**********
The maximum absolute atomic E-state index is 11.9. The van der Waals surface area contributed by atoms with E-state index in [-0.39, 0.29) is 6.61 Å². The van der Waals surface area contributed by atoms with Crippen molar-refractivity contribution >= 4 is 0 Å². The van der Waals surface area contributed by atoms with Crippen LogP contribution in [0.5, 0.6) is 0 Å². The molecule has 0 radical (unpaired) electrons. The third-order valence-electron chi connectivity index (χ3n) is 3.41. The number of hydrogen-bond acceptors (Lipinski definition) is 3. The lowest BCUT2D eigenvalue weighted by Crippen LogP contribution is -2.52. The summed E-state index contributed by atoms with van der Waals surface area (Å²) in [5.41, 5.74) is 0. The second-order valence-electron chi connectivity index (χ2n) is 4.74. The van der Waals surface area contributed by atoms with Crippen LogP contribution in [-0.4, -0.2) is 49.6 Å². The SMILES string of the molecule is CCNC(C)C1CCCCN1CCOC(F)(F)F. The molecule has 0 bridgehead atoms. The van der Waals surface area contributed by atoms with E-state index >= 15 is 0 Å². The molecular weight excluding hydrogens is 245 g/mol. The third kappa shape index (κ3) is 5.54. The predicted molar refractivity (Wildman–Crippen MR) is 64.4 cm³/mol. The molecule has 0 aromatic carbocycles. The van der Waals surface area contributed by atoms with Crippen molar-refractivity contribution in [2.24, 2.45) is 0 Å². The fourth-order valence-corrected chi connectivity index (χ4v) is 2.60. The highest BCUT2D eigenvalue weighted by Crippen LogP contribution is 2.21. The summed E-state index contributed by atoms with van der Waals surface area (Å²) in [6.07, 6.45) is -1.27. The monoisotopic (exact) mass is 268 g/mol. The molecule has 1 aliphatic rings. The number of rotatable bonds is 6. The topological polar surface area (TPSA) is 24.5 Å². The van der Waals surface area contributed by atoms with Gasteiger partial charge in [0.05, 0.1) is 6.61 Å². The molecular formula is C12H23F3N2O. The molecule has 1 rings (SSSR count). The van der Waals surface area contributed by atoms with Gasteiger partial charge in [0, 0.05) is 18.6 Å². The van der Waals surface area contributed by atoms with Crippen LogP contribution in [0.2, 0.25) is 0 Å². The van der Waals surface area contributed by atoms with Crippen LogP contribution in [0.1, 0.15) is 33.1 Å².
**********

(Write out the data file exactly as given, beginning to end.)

The maximum absolute atomic E-state index is 11.9. The van der Waals surface area contributed by atoms with E-state index in [-0.39, 0.29) is 6.61 Å². The van der Waals surface area contributed by atoms with Crippen molar-refractivity contribution >= 4 is 0 Å². The van der Waals surface area contributed by atoms with Crippen LogP contribution in [0.5, 0.6) is 0 Å². The molecule has 0 radical (unpaired) electrons. The third-order valence-electron chi connectivity index (χ3n) is 3.41. The number of hydrogen-bond acceptors (Lipinski definition) is 3. The lowest BCUT2D eigenvalue weighted by Crippen LogP contribution is -2.52. The summed E-state index contributed by atoms with van der Waals surface area (Å²) in [5.41, 5.74) is 0. The second-order valence-electron chi connectivity index (χ2n) is 4.74. The van der Waals surface area contributed by atoms with Crippen LogP contribution in [-0.4, -0.2) is 49.6 Å². The SMILES string of the molecule is CCNC(C)C1CCCCN1CCOC(F)(F)F. The molecule has 0 bridgehead atoms. The van der Waals surface area contributed by atoms with E-state index >= 15 is 0 Å². The molecular weight excluding hydrogens is 245 g/mol. The third kappa shape index (κ3) is 5.54. The predicted molar refractivity (Wildman–Crippen MR) is 64.4 cm³/mol. The molecule has 0 aromatic carbocycles. The van der Waals surface area contributed by atoms with Crippen molar-refractivity contribution in [2.24, 2.45) is 0 Å². The fourth-order valence-corrected chi connectivity index (χ4v) is 2.60. The highest BCUT2D eigenvalue weighted by Crippen LogP contribution is 2.21. The summed E-state index contributed by atoms with van der Waals surface area (Å²) in [6.07, 6.45) is -1.27. The monoisotopic (exact) mass is 268 g/mol. The molecule has 1 aliphatic rings. The number of rotatable bonds is 6. The topological polar surface area (TPSA) is 24.5 Å². The van der Waals surface area contributed by atoms with Gasteiger partial charge in [0.05, 0.1) is 6.61 Å². The molecular formula is C12H23F3N2O. The molecule has 1 rings (SSSR count). The van der Waals surface area contributed by atoms with Gasteiger partial charge in [0, 0.05) is 18.6 Å². The van der Waals surface area contributed by atoms with Crippen LogP contribution in [0.2, 0.25) is 0 Å². The van der Waals surface area contributed by atoms with Crippen LogP contribution in [0.1, 0.15) is 33.1 Å².